Andrew Wilkins (Roehampton): Pedagogy of the Consumer: The Politics of Neo-liberal Welfare Reform. Matthew Charles on the ongoing attack on mass education in England. An interview with Peter Hitchens, author of The War We Never Fought: The British Establishment's Surrender to Drugs. From Standpoint, Ed Miliband sees himself as the heir to Disraeli — not only is he nothing of the sort, but he doesn't appear to have read the One Nation Tory's best-known speech; and with the possible exception of Iain Duncan Smith Owen Paterson is the only senior British Tory who could easily win election if he stood on a Republican ticket in America. Catherine Mayer on how British Conservatives are not very conservative by U.S. standards. Anne Applebaum on what British Conservatives can teach the GOP. Alan Hughes will be celebrating the death of Thatcher. The outing of a Right-wing rocker: Daniel J. Flynn on how the Olympics' opening night star Frank Turner becomes, overnight, a class enemy. Anders Aslund on a Swedish lesson for Ed Balls. A century after his birth, the self-described “Tory anarchist” John Enoch Powell is still capable of arousing devotion or detestation. Jon Cruddas reviews Bloody Nasty People: the Rise of Britain’s Far Right by Daniel Trilling (and more).

From New Left Review, a new global depression? An interview with Richard Duncan, author of The Dollar Crisis: Causes, Consequences, Cures. "Big Organic": Wenonah Hauter looks at the big corporations who own your favorite organic brands. A look at why Walmart is freaking out over a Black Friday labor strike. On World Toilet Day, UN expert highlights links between lack of sanitation and persistent poverty. Fabio Liberti on why we need the Council of Europe. Republicans always talk tough about not raising taxes — now they know they have to cut a deal. Melanie Tannenbaum on we can’t blame everything on powerful men. Michael Koplow on how not to wage war on the Internet. The tunnels of Gaza are a lifeline of the underground economy but also a death trap; for many Palestinians, they have come to symbolize ingenuity and the dream of mobility. Phil Shannon reviews The Statue of Liberty: A Transatlantic Story by Edward Berenson. Are the controversial Toronto Zoo penguins not gay after all?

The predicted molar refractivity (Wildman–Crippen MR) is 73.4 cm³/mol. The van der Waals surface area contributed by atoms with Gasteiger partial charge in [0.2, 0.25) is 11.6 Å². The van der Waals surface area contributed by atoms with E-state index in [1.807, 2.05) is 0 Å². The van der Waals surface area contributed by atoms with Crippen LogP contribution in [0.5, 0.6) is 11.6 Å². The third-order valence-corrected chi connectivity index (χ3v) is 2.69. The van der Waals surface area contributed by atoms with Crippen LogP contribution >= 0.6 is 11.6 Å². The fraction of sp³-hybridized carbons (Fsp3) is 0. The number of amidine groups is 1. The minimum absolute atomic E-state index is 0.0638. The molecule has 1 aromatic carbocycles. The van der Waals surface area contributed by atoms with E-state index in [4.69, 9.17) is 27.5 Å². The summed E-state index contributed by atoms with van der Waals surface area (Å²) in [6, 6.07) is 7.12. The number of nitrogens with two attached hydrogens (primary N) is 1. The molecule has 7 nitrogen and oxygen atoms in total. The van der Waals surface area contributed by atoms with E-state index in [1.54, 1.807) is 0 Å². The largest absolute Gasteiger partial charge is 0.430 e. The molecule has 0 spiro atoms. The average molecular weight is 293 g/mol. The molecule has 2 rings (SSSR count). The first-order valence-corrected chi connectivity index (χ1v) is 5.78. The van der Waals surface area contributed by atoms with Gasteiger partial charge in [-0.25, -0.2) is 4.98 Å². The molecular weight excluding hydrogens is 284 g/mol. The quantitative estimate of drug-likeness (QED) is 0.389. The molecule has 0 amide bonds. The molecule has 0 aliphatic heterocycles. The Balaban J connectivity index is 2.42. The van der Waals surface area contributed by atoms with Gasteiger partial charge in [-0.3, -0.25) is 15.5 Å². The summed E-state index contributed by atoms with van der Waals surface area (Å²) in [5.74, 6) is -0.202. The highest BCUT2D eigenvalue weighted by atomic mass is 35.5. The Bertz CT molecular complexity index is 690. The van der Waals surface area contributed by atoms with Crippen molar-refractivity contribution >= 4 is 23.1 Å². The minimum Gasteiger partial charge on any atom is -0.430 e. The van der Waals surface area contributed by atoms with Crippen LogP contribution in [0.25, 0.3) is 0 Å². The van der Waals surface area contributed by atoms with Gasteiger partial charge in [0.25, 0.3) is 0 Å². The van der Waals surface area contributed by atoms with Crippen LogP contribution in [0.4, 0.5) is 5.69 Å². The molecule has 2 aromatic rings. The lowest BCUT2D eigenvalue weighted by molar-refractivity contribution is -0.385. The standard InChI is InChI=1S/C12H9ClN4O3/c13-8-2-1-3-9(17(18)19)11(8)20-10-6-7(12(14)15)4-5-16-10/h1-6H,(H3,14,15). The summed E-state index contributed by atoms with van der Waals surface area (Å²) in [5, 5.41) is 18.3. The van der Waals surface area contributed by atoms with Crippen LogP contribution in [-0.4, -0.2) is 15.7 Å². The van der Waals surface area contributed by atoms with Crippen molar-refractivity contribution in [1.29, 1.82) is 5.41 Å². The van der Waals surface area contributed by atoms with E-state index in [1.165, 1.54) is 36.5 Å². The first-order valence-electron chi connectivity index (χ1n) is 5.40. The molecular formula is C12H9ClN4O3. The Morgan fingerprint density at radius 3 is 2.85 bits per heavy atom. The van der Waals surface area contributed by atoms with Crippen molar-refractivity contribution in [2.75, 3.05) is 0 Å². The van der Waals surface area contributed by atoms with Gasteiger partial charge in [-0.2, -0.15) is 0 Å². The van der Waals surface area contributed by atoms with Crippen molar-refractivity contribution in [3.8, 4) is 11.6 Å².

From Editor and Publisher, Nu Yang on how Web analytics are shaping advertising dollars and the newsroom; and Rob Tornoe on what newspapers can learn from hyperlocals. James Srodes reviews Whatever Happened to the Washington Reporters, 1978-2012 by Stephen Hess. How do you convey to the world the American ideal of free speech, for example? Abderrahim Foukara does it daily as Al Jazeera's bureau chief in Washington. An article on the new Al Jazeera: More ESPN, less CNN. As traditional news organizations struggle, nonprofit journalism outlets are playing an increasingly important role — but will the money be there to enable them to go the distance? Caitlin Johnston on what BuzzFeed’s evolution says about the future of longform journalism. Josh Stearns on the case for unity among non-profit, community, and public media. Goodbye, alt-weeklies: Papers like The Village Voice once defined urban cool; their time is gone — and so is part of each city's soul. Peter Canby on fact-checking at The New Yorker: An excerpt from The Art of Making Magazines: On Being an Editor and Other Views from the Industry. The local news now brought to you by drones: A program dedicated to exploring the role of unmanned systems in news gathering issues its first report from the field.

From Humanitas, Bruce P. Frohnen (Ohio Northern): Lawless America: What Happened to the Rule of Law; and Michael P. Federici (Mercyhurst): More Than “Parchment Barriers”: The Ethical Center of American Constitutionalism. When economists talk economics, some of them talk rubbish — few mean it as plainly, as directly, as Alexi Savov. From h+, author “Singularity Utopia” on Simulated Universe Nonsense (The Penguin Argument). Matthew Feeney reviews How to Create a Mind: The Secret of Human Thought Revealed by Ray Kurzweil. Trapped by European-style socialism and I love it: Maybe working moms can have it all — in France. From boom to bust: Andrew Lawrence takes a look at prelapsarian Lance Armstrong and his long, hard fall from grace. Now’s the time to fix the filibuster: The stars are aligning for filibuster reform and changing the Senate's stupidest rules. The next panic: Europe’s crisis will be followed by a more devastating downturn, likely beginning in Japan. You may think you know everything about everything, but The Onion Book of Known Knowledge would beg to differ.

From The Utopian, Ron Tabor on Marxism’s attitude toward the nature of truth and the veracity of human knowledge. Paul Thomas on his book Karl Marx. “These petrified relations must be forced to dance”: An interview with Dick Howard, author of The Specter of Democracy: What Marx and Marxists Haven’t Understood and Why. Matthew Wood reviews Marx and the Alternative to Capitalism by Kieran Allen. G.B. Taylor on seven Left myths about capitalism. From Links: International Journal of Socialist Renewal, Marta Harnecker on conquering a new popular hegemony. Fascism, Maoism and the Democratic Left: Jairus Banaji explores cultures of resistance that are hostile to democracy. A review of The Devil in History: Communism, Fascism and Some Lessons of the Twentieth Century by Vladimir Tismaneanu. From New English Review, Fergus Downie on the final crisis of the Left. From artificial scarcity to material abundance: Dennis Chapman on instantiating socialism. Staying Home: Norman Geras on G.A. Cohen and the motivational basis of socialism. Whatever became of the class struggle? Lawrence Nannery wants to know.